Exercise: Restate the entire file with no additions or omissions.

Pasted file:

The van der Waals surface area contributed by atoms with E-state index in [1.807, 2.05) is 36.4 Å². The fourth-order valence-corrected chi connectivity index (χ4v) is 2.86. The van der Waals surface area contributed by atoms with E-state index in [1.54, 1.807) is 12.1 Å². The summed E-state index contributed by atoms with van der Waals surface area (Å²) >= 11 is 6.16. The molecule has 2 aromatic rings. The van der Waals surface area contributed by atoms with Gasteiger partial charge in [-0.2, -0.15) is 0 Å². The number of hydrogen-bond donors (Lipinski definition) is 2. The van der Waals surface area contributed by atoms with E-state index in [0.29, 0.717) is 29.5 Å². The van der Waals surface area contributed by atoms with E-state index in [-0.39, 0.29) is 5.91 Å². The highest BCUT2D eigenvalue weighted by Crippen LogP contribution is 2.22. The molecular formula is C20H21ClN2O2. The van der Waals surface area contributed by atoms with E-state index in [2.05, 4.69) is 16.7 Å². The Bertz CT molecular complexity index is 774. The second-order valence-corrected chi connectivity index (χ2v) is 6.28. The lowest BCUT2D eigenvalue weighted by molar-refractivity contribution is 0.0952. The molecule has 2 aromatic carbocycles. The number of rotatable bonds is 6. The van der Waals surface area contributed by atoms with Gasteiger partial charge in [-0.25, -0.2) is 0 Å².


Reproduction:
The van der Waals surface area contributed by atoms with E-state index in [1.807, 2.05) is 36.4 Å². The fourth-order valence-corrected chi connectivity index (χ4v) is 2.86. The van der Waals surface area contributed by atoms with E-state index in [1.54, 1.807) is 12.1 Å². The summed E-state index contributed by atoms with van der Waals surface area (Å²) >= 11 is 6.16. The molecule has 2 aromatic rings. The van der Waals surface area contributed by atoms with Gasteiger partial charge in [-0.2, -0.15) is 0 Å². The number of hydrogen-bond donors (Lipinski definition) is 2. The van der Waals surface area contributed by atoms with E-state index in [0.29, 0.717) is 29.5 Å². The van der Waals surface area contributed by atoms with E-state index in [-0.39, 0.29) is 5.91 Å². The highest BCUT2D eigenvalue weighted by Crippen LogP contribution is 2.22. The molecular formula is C20H21ClN2O2. The van der Waals surface area contributed by atoms with E-state index in [2.05, 4.69) is 16.7 Å². The Bertz CT molecular complexity index is 774. The second-order valence-corrected chi connectivity index (χ2v) is 6.28. The lowest BCUT2D eigenvalue weighted by molar-refractivity contribution is 0.0952. The molecule has 2 aromatic carbocycles. The number of rotatable bonds is 6. The van der Waals surface area contributed by atoms with Gasteiger partial charge in [-0.25, -0.2) is 0 Å².